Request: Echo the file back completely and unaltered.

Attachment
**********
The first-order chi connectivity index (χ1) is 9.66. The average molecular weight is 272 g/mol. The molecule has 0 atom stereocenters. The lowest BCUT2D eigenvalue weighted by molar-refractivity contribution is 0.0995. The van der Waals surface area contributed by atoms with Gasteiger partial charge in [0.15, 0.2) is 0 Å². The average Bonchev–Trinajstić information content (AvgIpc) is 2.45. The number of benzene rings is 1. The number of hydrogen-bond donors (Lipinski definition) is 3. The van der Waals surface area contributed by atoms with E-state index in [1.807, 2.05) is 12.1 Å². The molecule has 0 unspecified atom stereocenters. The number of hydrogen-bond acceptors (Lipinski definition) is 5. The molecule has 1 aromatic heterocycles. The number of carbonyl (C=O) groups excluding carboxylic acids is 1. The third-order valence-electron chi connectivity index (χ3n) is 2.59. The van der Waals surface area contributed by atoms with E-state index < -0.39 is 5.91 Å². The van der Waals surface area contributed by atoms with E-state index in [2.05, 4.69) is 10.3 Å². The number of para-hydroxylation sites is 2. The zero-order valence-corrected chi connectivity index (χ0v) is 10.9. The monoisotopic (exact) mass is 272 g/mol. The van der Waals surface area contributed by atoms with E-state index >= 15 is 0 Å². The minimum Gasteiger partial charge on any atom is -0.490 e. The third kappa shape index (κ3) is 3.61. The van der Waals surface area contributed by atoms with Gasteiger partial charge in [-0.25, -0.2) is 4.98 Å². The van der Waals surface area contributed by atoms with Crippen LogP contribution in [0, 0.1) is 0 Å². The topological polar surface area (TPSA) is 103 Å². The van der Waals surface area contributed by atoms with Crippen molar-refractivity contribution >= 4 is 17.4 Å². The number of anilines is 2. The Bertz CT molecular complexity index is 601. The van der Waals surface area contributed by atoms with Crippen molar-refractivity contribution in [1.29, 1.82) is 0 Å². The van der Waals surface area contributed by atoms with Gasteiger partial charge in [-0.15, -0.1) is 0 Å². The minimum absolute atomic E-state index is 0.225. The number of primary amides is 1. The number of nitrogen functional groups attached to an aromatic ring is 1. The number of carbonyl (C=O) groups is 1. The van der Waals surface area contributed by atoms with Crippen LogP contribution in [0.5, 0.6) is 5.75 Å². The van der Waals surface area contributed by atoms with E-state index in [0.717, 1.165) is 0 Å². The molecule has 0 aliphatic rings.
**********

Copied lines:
The first-order chi connectivity index (χ1) is 9.66. The average molecular weight is 272 g/mol. The molecule has 0 atom stereocenters. The lowest BCUT2D eigenvalue weighted by molar-refractivity contribution is 0.0995. The van der Waals surface area contributed by atoms with Gasteiger partial charge in [0.15, 0.2) is 0 Å². The average Bonchev–Trinajstić information content (AvgIpc) is 2.45. The number of benzene rings is 1. The number of hydrogen-bond donors (Lipinski definition) is 3. The van der Waals surface area contributed by atoms with E-state index in [1.807, 2.05) is 12.1 Å². The molecule has 0 unspecified atom stereocenters. The number of hydrogen-bond acceptors (Lipinski definition) is 5. The molecule has 1 aromatic heterocycles. The number of carbonyl (C=O) groups excluding carboxylic acids is 1. The third-order valence-electron chi connectivity index (χ3n) is 2.59. The van der Waals surface area contributed by atoms with E-state index < -0.39 is 5.91 Å². The van der Waals surface area contributed by atoms with E-state index in [2.05, 4.69) is 10.3 Å². The number of para-hydroxylation sites is 2. The zero-order valence-corrected chi connectivity index (χ0v) is 10.9. The monoisotopic (exact) mass is 272 g/mol. The van der Waals surface area contributed by atoms with E-state index >= 15 is 0 Å². The minimum Gasteiger partial charge on any atom is -0.490 e. The third kappa shape index (κ3) is 3.61. The van der Waals surface area contributed by atoms with Gasteiger partial charge in [-0.25, -0.2) is 4.98 Å². The van der Waals surface area contributed by atoms with Crippen LogP contribution in [0, 0.1) is 0 Å². The topological polar surface area (TPSA) is 103 Å². The van der Waals surface area contributed by atoms with Crippen molar-refractivity contribution >= 4 is 17.4 Å². The number of anilines is 2. The Bertz CT molecular complexity index is 601. The van der Waals surface area contributed by atoms with Crippen molar-refractivity contribution in [1.29, 1.82) is 0 Å². The van der Waals surface area contributed by atoms with Gasteiger partial charge in [-0.15, -0.1) is 0 Å². The minimum absolute atomic E-state index is 0.225. The number of primary amides is 1. The number of nitrogen functional groups attached to an aromatic ring is 1. The number of carbonyl (C=O) groups is 1. The van der Waals surface area contributed by atoms with Crippen LogP contribution in [0.5, 0.6) is 5.75 Å². The van der Waals surface area contributed by atoms with E-state index in [0.717, 1.165) is 0 Å². The molecule has 0 aliphatic rings.